In the past ten days, I've left the apartment building four times. We've received four deliveries: Walmart groceries a week ago and then three yesterday--a red letter day. We got a CSA box, the guitar Poodles ordered, and a liter of rubbing alchohol.
Poodles has been revitalized by teaching himself how to play the guitar, (Fender is offering free online lessons) which has me thinking about self-imposed routine and how it can be a source of comfort and a way to prevent oneself from descending into rabbit holes.
I've been working from home for twelve years now, so I'm well-practiced in creating routines that help me manage my time and stay sane. At home, I don't follow a rigid schedule, but I do try for daily activities: exercise, meditate (off-brand, I know), sweep the entire house, prepare three meals, play with my cats, garden or do yard work, and of course my actual job. In the morning, I drink coffee and read. In the evening, I drink wine and watch Netflix or Hulu. In other words, I'm boring, but I get shit done.
But when you live in a somewhat dilapidated house in the middle of nowhere, there's always a project or 300, which may range from the basic (splitting kindling) to the unexpected (trying to figure out what's wrong with the water system) to the esoteric (sorting through a collection of travel brochures from the 1950s that I found jammed in the back corner of a bookshelf.) So it's easy to stay busy and there's a certain amount of variety to my constructive activities.
Here, camped out in an apartment that is not my own, the range of potential activities is narrower. But I'm trying to create some kind of routine to keep myself from spending all of my time in an endless covid-19 web loop.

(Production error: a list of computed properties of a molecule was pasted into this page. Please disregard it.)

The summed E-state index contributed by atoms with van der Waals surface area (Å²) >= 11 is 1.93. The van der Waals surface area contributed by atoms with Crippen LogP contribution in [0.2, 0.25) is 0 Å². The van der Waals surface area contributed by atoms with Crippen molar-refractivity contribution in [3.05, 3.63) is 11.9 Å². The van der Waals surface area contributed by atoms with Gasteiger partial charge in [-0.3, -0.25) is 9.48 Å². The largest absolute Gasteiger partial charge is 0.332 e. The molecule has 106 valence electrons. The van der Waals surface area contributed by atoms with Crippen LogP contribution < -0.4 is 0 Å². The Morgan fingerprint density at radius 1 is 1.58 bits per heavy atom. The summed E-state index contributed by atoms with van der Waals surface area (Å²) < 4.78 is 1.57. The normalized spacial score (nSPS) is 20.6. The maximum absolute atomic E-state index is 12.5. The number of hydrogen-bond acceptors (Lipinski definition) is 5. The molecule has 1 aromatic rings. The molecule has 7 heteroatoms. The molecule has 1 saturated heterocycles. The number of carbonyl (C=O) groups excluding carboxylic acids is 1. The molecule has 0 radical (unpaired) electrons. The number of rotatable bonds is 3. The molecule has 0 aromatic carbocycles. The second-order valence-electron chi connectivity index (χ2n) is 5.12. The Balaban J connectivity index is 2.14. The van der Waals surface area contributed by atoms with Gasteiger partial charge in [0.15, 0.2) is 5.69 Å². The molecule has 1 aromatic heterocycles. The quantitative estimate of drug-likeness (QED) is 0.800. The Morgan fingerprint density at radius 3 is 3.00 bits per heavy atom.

Unfortunately, I don't have a significant job to engage me. There's plenty of projects I could be working on, but none have deadlines and they are all self-motivated. And I seem to be lacking motivation at the moment. The problem is that everything seems irrelevant in the face of the crises. For example, I want to write a book called The Other Mezcal, which would explore the history, culture, and politics of agave spirits made outside of Oaxaca, particularly raicilla. But for some reason it's hard to focus on topics unrelated to the pandemic. (Though no doubt the pandemic will change the landscape of the industry in question.)
So far I'm having spotty success with establishing a disciplined creative routine. I've been pretty good about meditating, working out, blogging, cooking reasonably well-rounded meals, and answering work email, but I keep "forgetting" to turn off the Internet for chunks of time so that I can focus on real writing.
I am better at the fun rituals. I've been watching friends' cracked out online videos, taking an afternoon "nap," voting on my favorite blog's annual worst fashion of the year bracket, and reading a lot of YA books by Maureen Johnson. At sunset, I make a cocktail and walk to the top story of the building, where there's a view of the sky. I look at the blinking clock on the torre latinoamerica and I survey Calle Isabel la Catolica to see if there's any discernible decline in pedestrian traffic. After that, things get really exciting as Poodles and I abandon our respective solo activities to eat dinner and watch one episode of ALF dubbed into Spanish.
I feel like I should be doing something grand. I feel like I should be focusing and kicking ass. But maybe it's okay that I'm just keeping my head above water and trying to enjoy myself? I don't know.
Tell me about your routines...What is the difference between routine and habit, routine and ritual? What keeps you sane? What keeps you entertained?